Edmund J. Davis, Union Army officer and Reconstruction governor of Texas, was born at St. Augustine, Florida, on October 2, 1827, the son of William Godwin and Mary Ann (Channer) Davis. His grandfather Godwin Davis, an Englishman, had settled in Virginia and had fought and died in the Revolutionary War. His father, who had lived in South Carolina, was a land developer and attorney at St. Augustine. The young Davis received his education in Florida and moved with his family to Galveston, Texas, in January 1848. There he worked as a clerk in the post office and studied law. In mid-1849 he moved to Corpus Christi, where he worked in a store and read law. He was admitted to the bar in the fall of 1849. Between 1849 and 1853 he was an inspector and deputy collector of customs at Laredo. In 1853 he became district attorney of the Twelfth Judicial District at Brownsville. About 1856 Governor Elisha M. Pease named him judge of the same district, and Davis continued to serve as a state judge until 1861. As judge he accompanied the ranger unit of Capt. William G. Tobin, who was involved in the Cortina affair at Brownsville in 1859 (seeCORTINA, JUAN NEPOMUCENO).
On April 6, 1858, Davis married Elizabeth Anne Britton, daughter of Forbes Britton, a state senator and friend of Sam Houston. The couple had two sons, Britton and Waters. Britton was born in 1860, attended West Point, and became an officer in the United States Army. Waters, born in 1862, attended the University of Michigan and became an attorney and merchant in El Paso.
Davis was a Whig until the mid-1850s. In 1855 he joined the Democratic party in a fusion against the American (Know-Nothing) party, and he remained a Democrat until after the Civil War. In later politics he supported Sam Houston and opposed secession in 1861, when he ran unsuccessfully to become a delegate to the Secession Convention. After secession Davis refused to take the oath of loyalty to the Confederacy, and the state vacated his judgeship on April 24.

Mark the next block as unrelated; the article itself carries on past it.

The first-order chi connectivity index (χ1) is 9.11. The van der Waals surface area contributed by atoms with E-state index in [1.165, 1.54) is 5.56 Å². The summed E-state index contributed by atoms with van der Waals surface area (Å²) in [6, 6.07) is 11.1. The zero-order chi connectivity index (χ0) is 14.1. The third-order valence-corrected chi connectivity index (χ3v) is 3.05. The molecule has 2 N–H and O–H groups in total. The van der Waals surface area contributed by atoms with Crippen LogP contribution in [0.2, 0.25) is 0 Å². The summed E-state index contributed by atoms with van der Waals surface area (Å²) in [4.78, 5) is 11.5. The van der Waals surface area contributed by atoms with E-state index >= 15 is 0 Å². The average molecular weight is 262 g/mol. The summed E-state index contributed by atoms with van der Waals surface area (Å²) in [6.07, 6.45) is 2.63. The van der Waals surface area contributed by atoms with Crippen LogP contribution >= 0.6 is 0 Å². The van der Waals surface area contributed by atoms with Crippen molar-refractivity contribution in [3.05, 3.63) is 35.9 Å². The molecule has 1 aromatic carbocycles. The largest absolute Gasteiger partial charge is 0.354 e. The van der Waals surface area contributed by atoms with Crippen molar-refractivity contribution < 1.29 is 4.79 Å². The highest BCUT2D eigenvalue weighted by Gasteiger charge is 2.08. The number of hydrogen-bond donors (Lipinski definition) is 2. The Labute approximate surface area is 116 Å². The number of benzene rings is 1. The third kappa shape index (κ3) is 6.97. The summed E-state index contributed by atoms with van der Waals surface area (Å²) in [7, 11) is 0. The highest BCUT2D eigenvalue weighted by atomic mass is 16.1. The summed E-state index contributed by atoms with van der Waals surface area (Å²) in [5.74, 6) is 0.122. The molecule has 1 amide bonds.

As a result of his opposition to the Confederacy, he fled the state in May 1862. With John L. Haynes and William Alexander, he went to New Orleans, then to Washington, where the men met with President Abraham Lincoln, who recommended providing arms to troops that they wanted to raise. On October 26, 1862, Davis received a colonel's commission and authorization to recruit the cavalry regiment that became the First Texas Cavalry (U.S.).
Davis and the First Texas saw extensive service during the remainder of the war. They were at Galveston on January 3, 1863, and barely escaped capture when Confederates took that city back from Union hands. On March 15, 1863, Confederate citizens and off-duty soldiers seized Davis in Matamoros, where he was attempting to take his family out of Texas and recruit men for his unit. This event precipitated diplomatic trouble between the Confederacy and Mexico that lasted until Gen. Hamilton P. Bee released Davis to appease Mexican governor Albino López. From November to December 1863 Davis was in Texas as a part of Gen. Nathaniel P. Banks's unsuccessful Rio Grande campaign. His unit marched to Rio Grande City and seized cotton and slaves in an effort to disrupt the border trade. On November 4, 1864, Davis was promoted to brigadier general. For the rest of the war he commanded Gen. Joseph J. Reynolds's cavalry in the Division of Western Mississippi. On June 2, 1865, he was among those who represented Gen. Edward R. S. Canby at Gen. Edmund Kirby Smith's surrender of Confederate forces in Texas.